Soon George Soros and Andrew Sarlós launched First Hungary Fund, their American uncle-type operation. For them, Hungarian pharmaceuticals were genuine pearls covered in mud, and so they picked Biorex for development. After Sarlós passed away, Péter Róna, a ruthlessly pragmatic tycoon from the New York penthouse offi ce of IBJ Schroeder, took charge of the project and ignited the capital-raising jet engines: he managed to fi nd USD 17 million.

Róna offered Kálmán a full-time position, but Kálmán turned him down, so they went their separate ways. Meanwhile, Literáti was sidelined from Biorex and joined an international scientific community after the invitation of a longtime colleague, professor László Vigh, who called his attention to heat-shock proteins (HSP). “Thirty of us agreed to meet from time to time in a villa in Tuscany or in a Sorbonne auditorium, to discuss chaperones during meals.”

HSPs entered the lives of the scientists like a western hero the saloon - sudden silence… everyone knows nothing would be the same again.  The way HSPs are able to respond selectively bore great similarities with the Bimoclomol molecule. “I have mentioned all this to Soros on the tennis court” – remembers Literáti his revelation.

In 1995, HSPs became an investment hot topic thanks to publicity in the Journal of NIH Research. “Soros is a smart guy. He remembered all that I said. ”So Soros convinced Róna to take Literáti back on board and renegotiate company share allocations.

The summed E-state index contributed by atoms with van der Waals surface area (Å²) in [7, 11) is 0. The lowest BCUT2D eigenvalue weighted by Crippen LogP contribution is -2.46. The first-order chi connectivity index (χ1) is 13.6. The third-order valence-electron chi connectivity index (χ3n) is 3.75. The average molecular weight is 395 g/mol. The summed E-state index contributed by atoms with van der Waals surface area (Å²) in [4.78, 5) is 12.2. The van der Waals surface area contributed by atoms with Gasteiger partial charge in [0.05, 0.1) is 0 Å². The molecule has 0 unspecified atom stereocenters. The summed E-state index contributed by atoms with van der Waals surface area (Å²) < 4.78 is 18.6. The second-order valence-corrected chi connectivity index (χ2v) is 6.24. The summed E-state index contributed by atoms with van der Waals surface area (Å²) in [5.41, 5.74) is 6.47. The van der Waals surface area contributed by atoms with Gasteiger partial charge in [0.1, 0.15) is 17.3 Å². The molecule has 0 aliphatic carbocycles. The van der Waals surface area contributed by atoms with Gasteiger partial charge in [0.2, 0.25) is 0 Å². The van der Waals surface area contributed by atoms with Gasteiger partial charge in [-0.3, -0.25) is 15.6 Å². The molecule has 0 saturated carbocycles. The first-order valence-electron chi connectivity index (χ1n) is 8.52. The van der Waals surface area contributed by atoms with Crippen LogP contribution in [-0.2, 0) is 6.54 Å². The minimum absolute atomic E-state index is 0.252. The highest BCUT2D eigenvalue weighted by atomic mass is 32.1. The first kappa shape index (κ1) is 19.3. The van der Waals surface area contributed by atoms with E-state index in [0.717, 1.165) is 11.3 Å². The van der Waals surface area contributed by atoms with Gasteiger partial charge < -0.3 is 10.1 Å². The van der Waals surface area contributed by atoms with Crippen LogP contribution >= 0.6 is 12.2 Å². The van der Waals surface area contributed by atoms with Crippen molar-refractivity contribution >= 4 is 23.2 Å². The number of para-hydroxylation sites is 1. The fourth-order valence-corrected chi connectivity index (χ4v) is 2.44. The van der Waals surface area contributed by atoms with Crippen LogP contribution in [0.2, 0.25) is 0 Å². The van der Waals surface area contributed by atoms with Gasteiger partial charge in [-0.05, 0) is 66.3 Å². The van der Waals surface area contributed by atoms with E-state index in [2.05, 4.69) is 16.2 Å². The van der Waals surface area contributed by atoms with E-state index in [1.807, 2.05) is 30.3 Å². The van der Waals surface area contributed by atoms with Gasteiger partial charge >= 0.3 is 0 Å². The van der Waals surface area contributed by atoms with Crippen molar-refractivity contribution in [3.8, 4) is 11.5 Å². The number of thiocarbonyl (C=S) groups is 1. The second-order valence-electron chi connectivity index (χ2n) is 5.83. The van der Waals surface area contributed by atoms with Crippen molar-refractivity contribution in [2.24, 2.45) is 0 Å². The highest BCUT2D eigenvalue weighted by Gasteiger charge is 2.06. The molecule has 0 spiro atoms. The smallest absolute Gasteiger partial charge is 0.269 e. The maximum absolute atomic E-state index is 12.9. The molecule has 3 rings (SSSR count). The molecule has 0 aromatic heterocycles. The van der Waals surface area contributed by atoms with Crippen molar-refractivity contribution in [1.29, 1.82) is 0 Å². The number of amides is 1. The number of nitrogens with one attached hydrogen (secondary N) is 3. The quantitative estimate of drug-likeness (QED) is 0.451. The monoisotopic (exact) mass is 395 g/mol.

PA Consulting Group valued Biorex at USD 300 million, and ranked it on a par with Egis. Abbot purchased the license for Bimoclomol in 1997, and the deal appeared in the Financial Times. However, a conflict concerning Biorex shares would emerge between Róna and Literáti. Finally, it was business.

LUCKY ENOUGH, LITERÁTI AND KÁLMÁN were unfortunate with Biorex. They decided to start a new life based on their old idea. Kálmán suggested he and Literáti reposition themselves. They took the original molecule developed at Chinoin, which had lost its patent, and renamed the compound BGP-15. They then began researching whether BGP-15 could neutralize the side effects of cytostatics. The partnership relished the opportunity to return to the drawing board.